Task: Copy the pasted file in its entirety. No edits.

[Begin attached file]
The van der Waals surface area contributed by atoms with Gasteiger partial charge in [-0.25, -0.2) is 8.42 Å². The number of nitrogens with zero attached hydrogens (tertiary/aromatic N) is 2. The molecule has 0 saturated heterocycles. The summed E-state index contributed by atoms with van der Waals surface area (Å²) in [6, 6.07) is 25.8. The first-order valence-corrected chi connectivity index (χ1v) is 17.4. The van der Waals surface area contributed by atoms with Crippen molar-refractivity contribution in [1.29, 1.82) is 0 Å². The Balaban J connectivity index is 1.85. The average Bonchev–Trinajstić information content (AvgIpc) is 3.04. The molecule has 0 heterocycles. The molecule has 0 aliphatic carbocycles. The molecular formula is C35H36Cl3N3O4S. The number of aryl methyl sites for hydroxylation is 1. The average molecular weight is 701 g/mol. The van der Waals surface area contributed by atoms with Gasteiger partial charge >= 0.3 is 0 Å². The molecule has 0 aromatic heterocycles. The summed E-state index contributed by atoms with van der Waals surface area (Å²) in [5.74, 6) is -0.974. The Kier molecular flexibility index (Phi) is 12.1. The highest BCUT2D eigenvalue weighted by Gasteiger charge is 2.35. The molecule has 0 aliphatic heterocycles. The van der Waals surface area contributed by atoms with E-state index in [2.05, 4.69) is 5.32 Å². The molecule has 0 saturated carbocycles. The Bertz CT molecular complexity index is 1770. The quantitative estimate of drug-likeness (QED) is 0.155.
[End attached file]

The van der Waals surface area contributed by atoms with Gasteiger partial charge in [-0.25, -0.2) is 8.42 Å². The number of nitrogens with zero attached hydrogens (tertiary/aromatic N) is 2. The molecule has 0 saturated heterocycles. The summed E-state index contributed by atoms with van der Waals surface area (Å²) in [6, 6.07) is 25.8. The first-order valence-corrected chi connectivity index (χ1v) is 17.4. The van der Waals surface area contributed by atoms with Crippen molar-refractivity contribution in [1.29, 1.82) is 0 Å². The Balaban J connectivity index is 1.85. The average Bonchev–Trinajstić information content (AvgIpc) is 3.04. The molecule has 0 heterocycles. The molecule has 0 aliphatic carbocycles. The molecular formula is C35H36Cl3N3O4S. The number of aryl methyl sites for hydroxylation is 1. The average molecular weight is 701 g/mol. The van der Waals surface area contributed by atoms with Gasteiger partial charge >= 0.3 is 0 Å². The molecule has 0 aromatic heterocycles. The summed E-state index contributed by atoms with van der Waals surface area (Å²) in [5.74, 6) is -0.974. The Kier molecular flexibility index (Phi) is 12.1. The highest BCUT2D eigenvalue weighted by Gasteiger charge is 2.35. The molecule has 0 aliphatic heterocycles. The van der Waals surface area contributed by atoms with E-state index in [2.05, 4.69) is 5.32 Å². The molecule has 0 saturated carbocycles. The Bertz CT molecular complexity index is 1770. The quantitative estimate of drug-likeness (QED) is 0.155.